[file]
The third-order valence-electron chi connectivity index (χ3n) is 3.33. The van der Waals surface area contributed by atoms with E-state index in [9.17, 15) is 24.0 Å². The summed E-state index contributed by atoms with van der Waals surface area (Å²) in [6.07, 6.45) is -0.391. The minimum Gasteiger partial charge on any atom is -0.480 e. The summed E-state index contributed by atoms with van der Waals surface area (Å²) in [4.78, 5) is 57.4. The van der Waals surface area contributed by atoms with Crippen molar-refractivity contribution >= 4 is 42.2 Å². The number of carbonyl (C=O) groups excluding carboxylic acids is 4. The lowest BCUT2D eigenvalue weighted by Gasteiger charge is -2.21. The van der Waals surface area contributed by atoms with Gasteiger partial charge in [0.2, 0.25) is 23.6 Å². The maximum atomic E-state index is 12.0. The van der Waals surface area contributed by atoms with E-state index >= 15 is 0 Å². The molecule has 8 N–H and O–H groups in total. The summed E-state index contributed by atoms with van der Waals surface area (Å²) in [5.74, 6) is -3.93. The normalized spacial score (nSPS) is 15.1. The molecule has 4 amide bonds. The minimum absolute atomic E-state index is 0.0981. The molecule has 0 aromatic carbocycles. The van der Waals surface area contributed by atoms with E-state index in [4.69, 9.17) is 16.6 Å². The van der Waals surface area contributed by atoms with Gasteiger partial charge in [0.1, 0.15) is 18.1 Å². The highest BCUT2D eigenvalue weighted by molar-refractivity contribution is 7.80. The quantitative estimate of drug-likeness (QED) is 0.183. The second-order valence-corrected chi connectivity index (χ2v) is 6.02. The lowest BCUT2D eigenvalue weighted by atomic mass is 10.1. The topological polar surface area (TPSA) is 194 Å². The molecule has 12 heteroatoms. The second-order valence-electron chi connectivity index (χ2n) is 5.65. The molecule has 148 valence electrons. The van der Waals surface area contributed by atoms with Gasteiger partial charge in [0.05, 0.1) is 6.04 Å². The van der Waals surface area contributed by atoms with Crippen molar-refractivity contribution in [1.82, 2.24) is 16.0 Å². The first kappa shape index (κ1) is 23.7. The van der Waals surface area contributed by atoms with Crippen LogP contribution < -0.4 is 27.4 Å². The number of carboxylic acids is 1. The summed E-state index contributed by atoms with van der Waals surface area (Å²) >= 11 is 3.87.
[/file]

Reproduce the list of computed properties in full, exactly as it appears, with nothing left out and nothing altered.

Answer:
The third-order valence-electron chi connectivity index (χ3n) is 3.33. The van der Waals surface area contributed by atoms with E-state index in [9.17, 15) is 24.0 Å². The summed E-state index contributed by atoms with van der Waals surface area (Å²) in [6.07, 6.45) is -0.391. The minimum Gasteiger partial charge on any atom is -0.480 e. The summed E-state index contributed by atoms with van der Waals surface area (Å²) in [4.78, 5) is 57.4. The van der Waals surface area contributed by atoms with Crippen molar-refractivity contribution >= 4 is 42.2 Å². The number of carbonyl (C=O) groups excluding carboxylic acids is 4. The lowest BCUT2D eigenvalue weighted by Gasteiger charge is -2.21. The van der Waals surface area contributed by atoms with Gasteiger partial charge in [0.2, 0.25) is 23.6 Å². The maximum atomic E-state index is 12.0. The van der Waals surface area contributed by atoms with E-state index >= 15 is 0 Å². The molecule has 8 N–H and O–H groups in total. The summed E-state index contributed by atoms with van der Waals surface area (Å²) in [5.74, 6) is -3.93. The normalized spacial score (nSPS) is 15.1. The molecule has 4 amide bonds. The minimum absolute atomic E-state index is 0.0981. The molecule has 0 aromatic carbocycles. The van der Waals surface area contributed by atoms with E-state index in [4.69, 9.17) is 16.6 Å². The van der Waals surface area contributed by atoms with Gasteiger partial charge in [0.1, 0.15) is 18.1 Å². The highest BCUT2D eigenvalue weighted by molar-refractivity contribution is 7.80. The quantitative estimate of drug-likeness (QED) is 0.183. The second-order valence-corrected chi connectivity index (χ2v) is 6.02. The lowest BCUT2D eigenvalue weighted by atomic mass is 10.1. The topological polar surface area (TPSA) is 194 Å². The molecule has 12 heteroatoms. The second-order valence-electron chi connectivity index (χ2n) is 5.65. The molecule has 148 valence electrons. The van der Waals surface area contributed by atoms with Gasteiger partial charge in [0.05, 0.1) is 6.04 Å². The van der Waals surface area contributed by atoms with Crippen molar-refractivity contribution in [1.82, 2.24) is 16.0 Å². The first kappa shape index (κ1) is 23.7. The van der Waals surface area contributed by atoms with Crippen LogP contribution < -0.4 is 27.4 Å². The number of carboxylic acids is 1. The summed E-state index contributed by atoms with van der Waals surface area (Å²) >= 11 is 3.87.